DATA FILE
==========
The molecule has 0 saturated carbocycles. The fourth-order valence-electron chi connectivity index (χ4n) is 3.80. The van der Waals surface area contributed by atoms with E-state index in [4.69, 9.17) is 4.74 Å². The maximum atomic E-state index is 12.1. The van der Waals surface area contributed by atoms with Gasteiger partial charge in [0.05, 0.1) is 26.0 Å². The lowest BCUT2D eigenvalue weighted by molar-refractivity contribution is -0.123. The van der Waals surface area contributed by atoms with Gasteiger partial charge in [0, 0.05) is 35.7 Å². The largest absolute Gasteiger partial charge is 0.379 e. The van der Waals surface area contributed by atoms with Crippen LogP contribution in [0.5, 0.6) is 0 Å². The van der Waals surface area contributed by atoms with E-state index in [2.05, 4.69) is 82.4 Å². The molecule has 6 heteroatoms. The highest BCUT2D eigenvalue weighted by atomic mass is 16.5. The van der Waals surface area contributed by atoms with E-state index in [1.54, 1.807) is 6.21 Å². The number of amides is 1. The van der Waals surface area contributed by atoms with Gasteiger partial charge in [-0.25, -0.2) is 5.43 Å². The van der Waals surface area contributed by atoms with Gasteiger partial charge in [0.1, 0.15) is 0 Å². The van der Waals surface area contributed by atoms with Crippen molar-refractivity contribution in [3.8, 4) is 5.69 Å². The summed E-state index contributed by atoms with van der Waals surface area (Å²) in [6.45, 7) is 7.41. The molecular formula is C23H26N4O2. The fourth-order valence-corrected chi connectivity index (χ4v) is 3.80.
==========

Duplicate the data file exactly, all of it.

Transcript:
The molecule has 0 saturated carbocycles. The fourth-order valence-electron chi connectivity index (χ4n) is 3.80. The van der Waals surface area contributed by atoms with E-state index in [4.69, 9.17) is 4.74 Å². The maximum atomic E-state index is 12.1. The van der Waals surface area contributed by atoms with Gasteiger partial charge in [0.05, 0.1) is 26.0 Å². The lowest BCUT2D eigenvalue weighted by molar-refractivity contribution is -0.123. The van der Waals surface area contributed by atoms with Gasteiger partial charge in [0, 0.05) is 35.7 Å². The largest absolute Gasteiger partial charge is 0.379 e. The van der Waals surface area contributed by atoms with Crippen LogP contribution in [0.5, 0.6) is 0 Å². The van der Waals surface area contributed by atoms with E-state index in [2.05, 4.69) is 82.4 Å². The molecule has 6 heteroatoms. The highest BCUT2D eigenvalue weighted by atomic mass is 16.5. The van der Waals surface area contributed by atoms with E-state index in [1.54, 1.807) is 6.21 Å². The number of amides is 1. The van der Waals surface area contributed by atoms with Gasteiger partial charge in [-0.25, -0.2) is 5.43 Å². The van der Waals surface area contributed by atoms with Gasteiger partial charge in [0.1, 0.15) is 0 Å². The van der Waals surface area contributed by atoms with Crippen molar-refractivity contribution in [3.8, 4) is 5.69 Å². The summed E-state index contributed by atoms with van der Waals surface area (Å²) in [6.45, 7) is 7.41. The molecular formula is C23H26N4O2. The fourth-order valence-corrected chi connectivity index (χ4v) is 3.80.